Coinbase (NASDAQ: COIN) has disabled its margin trading service, and is also switching out the tax form they send to their users come tax season. According to two new blog posts from the company, the move to cancel margin trading was induced by guidance that the Commodities Futures Trading Commission (CFTC) released in March, and the move to change the tax form was caused by the IRS misinterpreting the previous form Coinbase users were required to send in (1099-k).
Disabling margin trading
Coinbase began terminating its margin trading service on November 25. The margin trading service will be completely disabled in December when the remaining margin positions expire.
Many believe Coinbase’s decision to terminate this service is because of CFTC’s guidance. Given the guidance, it appeared as though Coinbase was bound to run into the same obstacle as Bitfinex, who settled with the CFTC for $75,000 back in 2016 for executing “illegal trades.”
“We believe clear, common-sense regulations for margin lending products are needed to protect and provide peace of mind to U.S. customers,” said Coinbase’s Chief Legal Officer Paul Grewal in the official announcement. “We look forward to working closely with regulators to achieve this goal.”
That being said, the regulatory landscape seems to be the reason Coinbase has decided to disable their service. However, Coinbase seems hopeful that they will have clarity on the issue in the future which might mean that they bring back margin trading sometime in the future.
A new tax form
In Coinbase’s second announcement, they informed their users that they will no longer be issuing the problematic 1099-k when it comes time to report taxes. Instead, Coinbase will issue a 1099-misc to any user that “has received $600 or more in digital currency from Coinbase Earn, USDC Rewards, and/or Staking in 2020 and is subject to U.S. taxes.”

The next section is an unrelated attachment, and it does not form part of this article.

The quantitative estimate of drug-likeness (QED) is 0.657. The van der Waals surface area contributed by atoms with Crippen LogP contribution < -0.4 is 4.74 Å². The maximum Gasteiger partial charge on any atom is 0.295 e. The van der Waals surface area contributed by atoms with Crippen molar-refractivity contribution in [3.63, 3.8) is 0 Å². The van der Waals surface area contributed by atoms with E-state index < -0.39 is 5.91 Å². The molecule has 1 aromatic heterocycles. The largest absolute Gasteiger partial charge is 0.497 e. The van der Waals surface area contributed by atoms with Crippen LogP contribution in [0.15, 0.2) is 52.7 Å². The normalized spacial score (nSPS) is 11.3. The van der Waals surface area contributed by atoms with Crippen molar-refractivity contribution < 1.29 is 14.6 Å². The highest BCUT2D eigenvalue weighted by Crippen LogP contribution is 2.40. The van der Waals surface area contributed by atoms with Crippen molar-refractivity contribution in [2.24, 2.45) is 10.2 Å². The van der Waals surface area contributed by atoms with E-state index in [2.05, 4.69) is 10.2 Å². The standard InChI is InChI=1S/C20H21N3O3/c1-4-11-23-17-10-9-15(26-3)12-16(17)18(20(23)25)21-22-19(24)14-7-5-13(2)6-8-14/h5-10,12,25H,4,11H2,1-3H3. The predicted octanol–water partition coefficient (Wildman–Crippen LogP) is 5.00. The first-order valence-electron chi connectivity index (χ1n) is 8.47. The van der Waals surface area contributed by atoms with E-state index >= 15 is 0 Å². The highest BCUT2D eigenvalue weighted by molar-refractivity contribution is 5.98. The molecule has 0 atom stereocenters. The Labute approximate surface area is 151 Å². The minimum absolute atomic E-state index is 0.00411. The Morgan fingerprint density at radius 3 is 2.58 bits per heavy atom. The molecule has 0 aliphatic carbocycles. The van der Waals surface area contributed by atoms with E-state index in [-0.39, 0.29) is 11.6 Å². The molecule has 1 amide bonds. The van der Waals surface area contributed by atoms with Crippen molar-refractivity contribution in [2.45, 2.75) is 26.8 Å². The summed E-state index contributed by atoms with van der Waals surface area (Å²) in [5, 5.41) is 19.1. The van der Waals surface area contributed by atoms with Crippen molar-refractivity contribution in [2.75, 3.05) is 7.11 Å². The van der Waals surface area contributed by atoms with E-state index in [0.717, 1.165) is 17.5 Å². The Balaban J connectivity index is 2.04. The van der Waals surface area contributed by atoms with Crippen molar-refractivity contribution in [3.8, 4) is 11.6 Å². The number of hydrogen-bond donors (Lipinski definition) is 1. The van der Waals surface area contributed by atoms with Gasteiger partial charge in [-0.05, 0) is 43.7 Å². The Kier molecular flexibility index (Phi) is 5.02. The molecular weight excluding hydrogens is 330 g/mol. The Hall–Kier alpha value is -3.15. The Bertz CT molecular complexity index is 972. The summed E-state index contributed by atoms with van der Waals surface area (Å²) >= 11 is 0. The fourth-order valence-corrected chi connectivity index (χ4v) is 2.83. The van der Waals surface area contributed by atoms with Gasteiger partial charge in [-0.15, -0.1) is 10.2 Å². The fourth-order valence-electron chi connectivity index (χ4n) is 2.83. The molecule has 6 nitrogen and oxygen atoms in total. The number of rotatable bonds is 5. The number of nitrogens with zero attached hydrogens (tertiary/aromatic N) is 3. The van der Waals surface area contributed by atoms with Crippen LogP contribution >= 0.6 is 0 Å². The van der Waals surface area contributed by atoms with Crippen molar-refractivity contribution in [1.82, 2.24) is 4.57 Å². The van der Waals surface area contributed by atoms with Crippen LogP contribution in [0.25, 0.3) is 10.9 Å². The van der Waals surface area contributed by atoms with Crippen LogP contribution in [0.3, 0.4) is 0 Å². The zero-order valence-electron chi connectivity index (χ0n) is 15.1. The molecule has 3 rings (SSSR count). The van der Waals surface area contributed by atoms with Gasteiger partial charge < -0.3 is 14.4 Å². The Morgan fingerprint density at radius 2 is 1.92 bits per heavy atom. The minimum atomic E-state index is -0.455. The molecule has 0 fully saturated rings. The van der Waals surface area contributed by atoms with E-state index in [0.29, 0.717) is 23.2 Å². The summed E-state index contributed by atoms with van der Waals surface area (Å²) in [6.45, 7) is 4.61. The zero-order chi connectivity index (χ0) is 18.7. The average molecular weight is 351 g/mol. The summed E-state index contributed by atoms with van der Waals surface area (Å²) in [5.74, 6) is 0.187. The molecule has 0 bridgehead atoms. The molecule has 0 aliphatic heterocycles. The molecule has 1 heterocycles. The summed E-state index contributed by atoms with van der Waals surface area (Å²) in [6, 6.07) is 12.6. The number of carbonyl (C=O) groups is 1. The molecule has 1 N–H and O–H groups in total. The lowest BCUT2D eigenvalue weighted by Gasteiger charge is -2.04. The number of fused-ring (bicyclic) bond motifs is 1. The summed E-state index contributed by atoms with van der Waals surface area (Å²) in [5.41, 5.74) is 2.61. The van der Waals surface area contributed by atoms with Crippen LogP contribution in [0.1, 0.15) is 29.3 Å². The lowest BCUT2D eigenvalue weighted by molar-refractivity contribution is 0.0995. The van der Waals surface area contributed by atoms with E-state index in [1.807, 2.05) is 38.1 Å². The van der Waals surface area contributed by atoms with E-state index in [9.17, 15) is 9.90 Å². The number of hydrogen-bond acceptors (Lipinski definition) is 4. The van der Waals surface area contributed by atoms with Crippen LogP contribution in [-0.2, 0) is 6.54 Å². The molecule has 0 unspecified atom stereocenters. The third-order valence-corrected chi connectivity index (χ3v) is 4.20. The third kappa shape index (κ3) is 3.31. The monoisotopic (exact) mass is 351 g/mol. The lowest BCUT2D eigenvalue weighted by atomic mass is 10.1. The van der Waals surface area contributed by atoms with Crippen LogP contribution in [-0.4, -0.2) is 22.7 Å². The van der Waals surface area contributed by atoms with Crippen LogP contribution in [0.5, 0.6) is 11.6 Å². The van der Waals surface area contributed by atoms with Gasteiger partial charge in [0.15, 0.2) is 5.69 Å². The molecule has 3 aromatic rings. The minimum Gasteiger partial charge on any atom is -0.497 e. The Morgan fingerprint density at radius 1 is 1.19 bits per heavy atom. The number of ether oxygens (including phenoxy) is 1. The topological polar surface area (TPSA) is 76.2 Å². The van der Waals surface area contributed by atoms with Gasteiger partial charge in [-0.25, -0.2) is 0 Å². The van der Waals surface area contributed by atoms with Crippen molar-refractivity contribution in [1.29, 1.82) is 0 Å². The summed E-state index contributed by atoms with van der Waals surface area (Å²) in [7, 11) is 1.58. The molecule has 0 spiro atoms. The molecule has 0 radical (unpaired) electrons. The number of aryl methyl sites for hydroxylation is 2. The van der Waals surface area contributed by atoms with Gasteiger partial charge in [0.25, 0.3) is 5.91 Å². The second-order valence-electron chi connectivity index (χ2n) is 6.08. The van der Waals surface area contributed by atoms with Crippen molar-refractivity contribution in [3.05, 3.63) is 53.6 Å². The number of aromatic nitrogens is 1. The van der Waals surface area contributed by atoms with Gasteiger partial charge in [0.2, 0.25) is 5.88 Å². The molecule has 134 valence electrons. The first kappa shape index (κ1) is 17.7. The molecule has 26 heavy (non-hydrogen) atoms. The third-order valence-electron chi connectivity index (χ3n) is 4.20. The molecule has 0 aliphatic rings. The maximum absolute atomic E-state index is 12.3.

This update comes just several days after a Coinbase user announced that he received a CP2000 notice from the IRS that said he underreported his 2018 earnings from trading on Coinbase. The user accurately reported his taxes, however, the IRS believed he made a mistake because the 1099-k form obfuscated his true earnings—which was actually a $2,000 loss. This is because the 1099-k does not represent any gains or losses you need to report to the IRS; it solely reports the gross proceeds from all transactions you’ve made.
To solve this problem, Coinbase will be distributing 1099-misc forms to its users this year who have received over $600 from specified activities. However, it remains unclear if individuals who profited or lost from trading on Coinbase during the tax year will also receive a 1099-misc form.
Although tax experts believe the 1099-misc is a step up from the 1099-k, they do not believe it is the real solution to the problem
“Even with the new form, you will still have to track your cost basis using a tool like CoinTracker, said Shehan Chandrasekera, head of tax strategy at Cointracker. “Neither 1099-MISC or 1099-K report your cost basis, unfortunately. To calculate your crypto taxes correctly, you need to keep track of the cost basis.”
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